In the form you've presented the claims, there would be a fallacy of denying the antecedent. If free, then responsible. Not free. So, not responsible.
But I don't think philosophers typically agree with the conditional claim, which says that having free will (or doing A freely) is sufficient for moral responsibility (or being responsible for A). And we should not agree with it. After all, I might freely decide to back my car out of the driveway and in doing so run over the sleeping cat I could not be expected to have seen. If so, I do not seem to be responsible (blameworthy) for killing the cat. There might be ways to fix up the terms, but there is likely an epistemic condition (a justified belief requirement) for responsibility that goes beyond the free will (or control) condition.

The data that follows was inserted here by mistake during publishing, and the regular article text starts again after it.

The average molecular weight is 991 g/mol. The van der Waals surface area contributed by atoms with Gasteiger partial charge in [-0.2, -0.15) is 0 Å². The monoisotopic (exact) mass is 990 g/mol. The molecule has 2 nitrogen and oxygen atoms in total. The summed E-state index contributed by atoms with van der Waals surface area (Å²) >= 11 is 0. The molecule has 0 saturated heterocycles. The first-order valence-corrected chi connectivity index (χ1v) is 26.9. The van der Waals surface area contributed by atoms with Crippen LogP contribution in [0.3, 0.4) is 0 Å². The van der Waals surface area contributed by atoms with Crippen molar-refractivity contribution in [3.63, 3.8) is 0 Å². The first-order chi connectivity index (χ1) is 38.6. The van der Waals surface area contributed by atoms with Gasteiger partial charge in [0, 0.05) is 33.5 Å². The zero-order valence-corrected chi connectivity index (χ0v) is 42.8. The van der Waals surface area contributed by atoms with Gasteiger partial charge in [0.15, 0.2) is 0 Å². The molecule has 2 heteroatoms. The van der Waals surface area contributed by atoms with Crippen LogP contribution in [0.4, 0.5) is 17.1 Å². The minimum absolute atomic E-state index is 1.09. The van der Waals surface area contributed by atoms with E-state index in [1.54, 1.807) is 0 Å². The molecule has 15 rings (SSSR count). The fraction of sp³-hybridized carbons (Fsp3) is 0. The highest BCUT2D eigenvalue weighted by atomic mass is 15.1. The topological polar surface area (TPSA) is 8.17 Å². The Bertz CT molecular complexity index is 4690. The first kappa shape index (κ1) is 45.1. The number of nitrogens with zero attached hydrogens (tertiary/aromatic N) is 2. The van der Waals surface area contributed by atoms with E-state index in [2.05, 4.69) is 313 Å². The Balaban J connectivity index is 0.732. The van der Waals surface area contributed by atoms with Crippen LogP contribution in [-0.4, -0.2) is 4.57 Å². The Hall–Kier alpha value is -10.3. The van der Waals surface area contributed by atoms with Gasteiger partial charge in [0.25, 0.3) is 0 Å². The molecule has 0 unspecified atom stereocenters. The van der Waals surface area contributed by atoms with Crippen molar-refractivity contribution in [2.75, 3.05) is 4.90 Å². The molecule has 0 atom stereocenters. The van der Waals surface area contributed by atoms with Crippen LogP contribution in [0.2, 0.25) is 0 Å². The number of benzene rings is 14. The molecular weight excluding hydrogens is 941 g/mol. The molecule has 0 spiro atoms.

However, it is more plausible to say that moral responsibility (being responsible for A) requires free will (that one did A freely, or did some earlier action freely that one should have known would lead to A). So, if I am responsible for killing the cat, I must have free will and must have exercised it in such a way that led to my cat killing.
Suppose we accept: If one is responsible, then one has free will.
Then, by modus tollens (or denying the consequent--i.e., saying we lack free will), we validly conclude that one in not responsible.
Some people suggest that it is so implausible (and/or costly) to assert that humans are never ever responsible for anything at all (e.g., that no one deserves blame for anything) that we have good reason to question any argument (or premises) that concludes that no one has free will.